- Associated Press - Sunday, June 21, 2015

BISMARCK, N.D. (AP) - Chris Riedman didn’t have an average graduation party.

Gateway to Science volunteered to host it, for one. The science center had never before held an event like it.

Four hundred people came to celebrate.

“It wasn’t just about making it through high school,” he said. “It was about making it through life.”

Growing up, Riedman wasn’t sure he would survive long enough to don a cap and gown. He has Crohn’s, an inflammatory bowel disease.

Persistent exhaustion was the first warning sign, prompting his parents to take him to the doctor, the Bismarck Tribune (http://bit.ly/1LfUlPB ) reported.

“They kept saying he has stomach flu or school anxiety,” said his mother, Karol. “After he lost 38 pounds, we went to Mayo (Clinic).”

That was a decade ago. He has since made 90 trips to the clinic in Rochester, Minnesota, for a host of treatments. Each new medicine typically worked for a few months until it wreaked havoc elsewhere in his body.

The 18-year-old has had more than 30 colonoscopies and hundreds of blood draws. As a younger child, he and the doctors tried to keep the mood light while he underwent these procedures.

“He got to the point where he would always say jokes,” Karol Riedman said. “We always knew when Chris stopped telling jokes, things were not so good.”

His mother, at times, would have to administer painful injections.

“I’d do the shot and leave the room and start to cry,” she said. “As a parent, you step up and do what has to be done.”

Chris Riedman’s health issues forced him to skip dozens of days of school each year. In some grades, he spent more days absent than in attendance.

“I was told by so many people that I wouldn’t make it, that I should either take a few more years or forget about the idea of graduating,” he said.

But he’s stubborn, and lately, timing’s been on his side. His health took an inexplicable turn for the better around Christmas 2013.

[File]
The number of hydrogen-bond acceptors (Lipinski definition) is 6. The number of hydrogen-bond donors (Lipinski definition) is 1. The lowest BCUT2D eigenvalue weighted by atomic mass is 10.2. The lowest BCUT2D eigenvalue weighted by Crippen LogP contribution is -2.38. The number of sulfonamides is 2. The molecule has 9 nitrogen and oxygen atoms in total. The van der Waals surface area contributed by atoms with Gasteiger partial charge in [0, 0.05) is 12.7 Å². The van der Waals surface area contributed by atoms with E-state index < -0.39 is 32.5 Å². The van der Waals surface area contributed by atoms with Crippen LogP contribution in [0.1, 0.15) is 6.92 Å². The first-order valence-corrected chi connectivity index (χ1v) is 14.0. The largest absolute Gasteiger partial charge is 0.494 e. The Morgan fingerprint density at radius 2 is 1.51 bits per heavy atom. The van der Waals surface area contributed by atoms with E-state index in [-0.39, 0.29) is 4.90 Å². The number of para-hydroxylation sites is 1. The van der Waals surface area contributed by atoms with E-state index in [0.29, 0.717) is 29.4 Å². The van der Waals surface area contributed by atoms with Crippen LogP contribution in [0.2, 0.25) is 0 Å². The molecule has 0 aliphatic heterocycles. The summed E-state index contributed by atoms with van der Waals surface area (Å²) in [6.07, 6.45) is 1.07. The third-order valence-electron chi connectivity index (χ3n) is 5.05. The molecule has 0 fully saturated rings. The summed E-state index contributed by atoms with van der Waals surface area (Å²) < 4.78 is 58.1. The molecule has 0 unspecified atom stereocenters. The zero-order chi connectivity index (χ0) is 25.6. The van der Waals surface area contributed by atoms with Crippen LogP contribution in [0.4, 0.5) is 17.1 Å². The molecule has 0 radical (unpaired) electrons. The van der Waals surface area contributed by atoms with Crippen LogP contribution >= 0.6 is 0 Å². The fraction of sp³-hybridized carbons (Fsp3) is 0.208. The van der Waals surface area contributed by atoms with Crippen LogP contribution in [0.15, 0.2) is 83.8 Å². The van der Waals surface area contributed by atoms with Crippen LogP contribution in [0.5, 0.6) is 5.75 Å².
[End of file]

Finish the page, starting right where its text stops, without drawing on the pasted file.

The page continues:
He took as many independent study classes as he could to catch up. Fall semester senior year, he finished six classes at home while taking a full course load at St. Mary’s Central High School.

He used curriculum from Seton, a Catholic school that designs coursework for home-schooled students.

It paid off. He received his diploma May 31, graduating as a commended student with a near-perfect GPA.

“It didn’t really hit me until I sat back in my seat,” he said. “This closed the chapter of my sickness. I made it through.”

Karol Rietman felt a mixture of emotions when her other kids graduated. Chris’s day, however, was different.

“It was just joyous,” she said.

Chris Riedman plans to study philosophy at the University of Mary and is considering a career as a religion teacher. He said the near-death experiences resulting from his health issues have brought him closer to God.

If his send-off to college is any indication, he’s got plenty of people cheering him on.

Beth Demke, executive director of Gateway to Science, watched him attend program after program at the science center as soon as he could walk. Now, he frequently goes there to volunteer.

His maturity and ability to rise above his health issues impress her most.

“He just keeps going,” she said.

A renowned NASA rocket scientist - one of Riedman’s biggest fans - echoed her words. Jack Bacon met Riedman several years ago during a visit to Gateway to Science.

The Houston-based scientist was so impressed by the boy that he invited him to one of the final shuttle launches in Florida.

Bacon wrote Riedman a letter just before graduation to let him know work duties would keep him busy during the party. But, he said, he and his wife hope to fly north soon for a visit.

“Of all the places we have traveled and of all the people we have encountered, you are without equal the most remarkable and inspiring person either of us have ever met,” he wrote. “We are so proud to know you.”

___

Information from: Bismarck Tribune, http://www.bismarcktribune.com

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